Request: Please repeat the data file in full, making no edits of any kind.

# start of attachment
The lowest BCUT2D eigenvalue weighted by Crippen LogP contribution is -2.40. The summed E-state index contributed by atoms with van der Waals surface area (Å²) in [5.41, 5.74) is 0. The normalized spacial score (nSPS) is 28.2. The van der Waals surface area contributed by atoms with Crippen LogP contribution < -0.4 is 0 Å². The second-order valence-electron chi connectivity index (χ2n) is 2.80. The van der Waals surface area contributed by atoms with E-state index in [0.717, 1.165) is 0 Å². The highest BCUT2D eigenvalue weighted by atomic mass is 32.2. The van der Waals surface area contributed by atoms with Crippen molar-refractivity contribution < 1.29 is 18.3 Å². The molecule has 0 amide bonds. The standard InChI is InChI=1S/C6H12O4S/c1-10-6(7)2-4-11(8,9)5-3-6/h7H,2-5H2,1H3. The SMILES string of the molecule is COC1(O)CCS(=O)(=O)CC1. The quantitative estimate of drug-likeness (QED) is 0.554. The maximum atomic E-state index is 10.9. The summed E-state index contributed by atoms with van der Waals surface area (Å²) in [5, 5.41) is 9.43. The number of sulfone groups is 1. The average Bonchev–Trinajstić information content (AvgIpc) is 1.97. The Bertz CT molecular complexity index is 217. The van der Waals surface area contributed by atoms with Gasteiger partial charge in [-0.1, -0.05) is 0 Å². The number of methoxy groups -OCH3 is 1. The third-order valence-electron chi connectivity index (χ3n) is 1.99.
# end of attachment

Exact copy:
The lowest BCUT2D eigenvalue weighted by Crippen LogP contribution is -2.40. The summed E-state index contributed by atoms with van der Waals surface area (Å²) in [5.41, 5.74) is 0. The normalized spacial score (nSPS) is 28.2. The van der Waals surface area contributed by atoms with Crippen LogP contribution < -0.4 is 0 Å². The second-order valence-electron chi connectivity index (χ2n) is 2.80. The van der Waals surface area contributed by atoms with E-state index in [0.717, 1.165) is 0 Å². The highest BCUT2D eigenvalue weighted by atomic mass is 32.2. The van der Waals surface area contributed by atoms with Crippen molar-refractivity contribution < 1.29 is 18.3 Å². The molecule has 0 amide bonds. The standard InChI is InChI=1S/C6H12O4S/c1-10-6(7)2-4-11(8,9)5-3-6/h7H,2-5H2,1H3. The SMILES string of the molecule is COC1(O)CCS(=O)(=O)CC1. The quantitative estimate of drug-likeness (QED) is 0.554. The maximum atomic E-state index is 10.9. The summed E-state index contributed by atoms with van der Waals surface area (Å²) in [5, 5.41) is 9.43. The number of sulfone groups is 1. The average Bonchev–Trinajstić information content (AvgIpc) is 1.97. The Bertz CT molecular complexity index is 217. The van der Waals surface area contributed by atoms with Gasteiger partial charge in [-0.1, -0.05) is 0 Å². The number of methoxy groups -OCH3 is 1. The third-order valence-electron chi connectivity index (χ3n) is 1.99.